Book Review: Test Driven .Net Development with FitNesse

I just finished Gojko Adzic’s book called Test Driven .Net Development with FitNesse.  I have used FitNesse on .Net projects and I still learned a ton from this book.  I highly recommend it for anyone working with FitNesse on a .Net project, even if you are already comfortable navigating the waters of FitNesse.  If you have heard of FitNesse and are interesting in learning more about it and playing with it, this is the perfect place to start.  The book is geared more towards developers but is still an excellent read for analysts and testers as well.  You can download the source code behind the examples and follow along very easily.

Thank you, Gojko, for writing this much needed book!

Notes from a Recovering Crackberry Addict

I was out to lunch the other day with some friends I hadn’t seen in a long time.  I was really looking forward to catching up and seeing them.  However, by the time the check came, I was half irritated with them both and ready to leave.  Why?  Because the entire lunch was spent with them half listening and checking their Crackberry’s every 2 minutes.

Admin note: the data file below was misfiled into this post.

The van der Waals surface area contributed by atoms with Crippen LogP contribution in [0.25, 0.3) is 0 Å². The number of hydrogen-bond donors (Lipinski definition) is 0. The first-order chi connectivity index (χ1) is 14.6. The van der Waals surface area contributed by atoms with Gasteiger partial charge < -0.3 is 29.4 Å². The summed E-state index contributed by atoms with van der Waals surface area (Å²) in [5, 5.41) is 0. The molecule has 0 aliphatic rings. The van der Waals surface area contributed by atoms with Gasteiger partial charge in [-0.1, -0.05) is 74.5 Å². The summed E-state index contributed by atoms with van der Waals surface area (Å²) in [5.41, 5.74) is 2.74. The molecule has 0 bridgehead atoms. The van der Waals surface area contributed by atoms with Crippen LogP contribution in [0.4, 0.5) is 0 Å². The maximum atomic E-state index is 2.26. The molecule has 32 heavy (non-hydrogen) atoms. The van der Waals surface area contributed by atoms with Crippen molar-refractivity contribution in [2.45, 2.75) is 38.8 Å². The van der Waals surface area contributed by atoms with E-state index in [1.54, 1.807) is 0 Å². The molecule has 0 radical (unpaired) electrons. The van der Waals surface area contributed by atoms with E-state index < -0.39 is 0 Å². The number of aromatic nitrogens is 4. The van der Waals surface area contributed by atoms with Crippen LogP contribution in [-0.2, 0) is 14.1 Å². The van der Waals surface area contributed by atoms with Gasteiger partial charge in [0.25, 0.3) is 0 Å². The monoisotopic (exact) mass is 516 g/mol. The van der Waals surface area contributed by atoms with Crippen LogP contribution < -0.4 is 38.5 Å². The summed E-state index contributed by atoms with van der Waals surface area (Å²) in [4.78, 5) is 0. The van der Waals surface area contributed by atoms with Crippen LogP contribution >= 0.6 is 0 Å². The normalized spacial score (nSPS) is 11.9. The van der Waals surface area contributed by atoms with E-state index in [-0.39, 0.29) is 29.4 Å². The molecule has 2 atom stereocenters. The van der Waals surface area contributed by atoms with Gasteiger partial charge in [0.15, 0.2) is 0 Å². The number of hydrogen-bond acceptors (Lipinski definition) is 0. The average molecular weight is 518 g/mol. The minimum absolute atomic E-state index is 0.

In the spirit of full disclosure, I must first admit that I WAS one of those people about a year ago.  My Blackberry was strapped to my side 24/7.  It was the last thing I looked at before I went to sleep and the first thing I looked at when I woke up in the morning.  Every time it vibrated to let me know an email came in, I stopped what I was doing to check it out.  I just couldn’t help myself.  I was addicted.  Surely every email that came through (and there was well over 100 a day), needed my immediate attention or something awful was going to happen.  I just knew it. 

When I changed jobs last year, my Blackberry was left behind.  I almost bought a new one but decided on a simple cell phone instead with no text messaging package included.  My last day at work, I handed over my Blackberry and immediately felt 20 pounds lighter.  I was free.   

However, later that night, I swear I began to get nervous and jumpy.  I was out with friends and they all had Blackberry’s they were diligently checking every few minutes and all I had was my little cell phone that only made and received calls.  I started to panic. What if someone had sent me an email?  What if they all knew something I didn’t?  How would I know what was going on?   Maybe I needed to go and trade in my cell phone for a Blackberry or Trio the next day.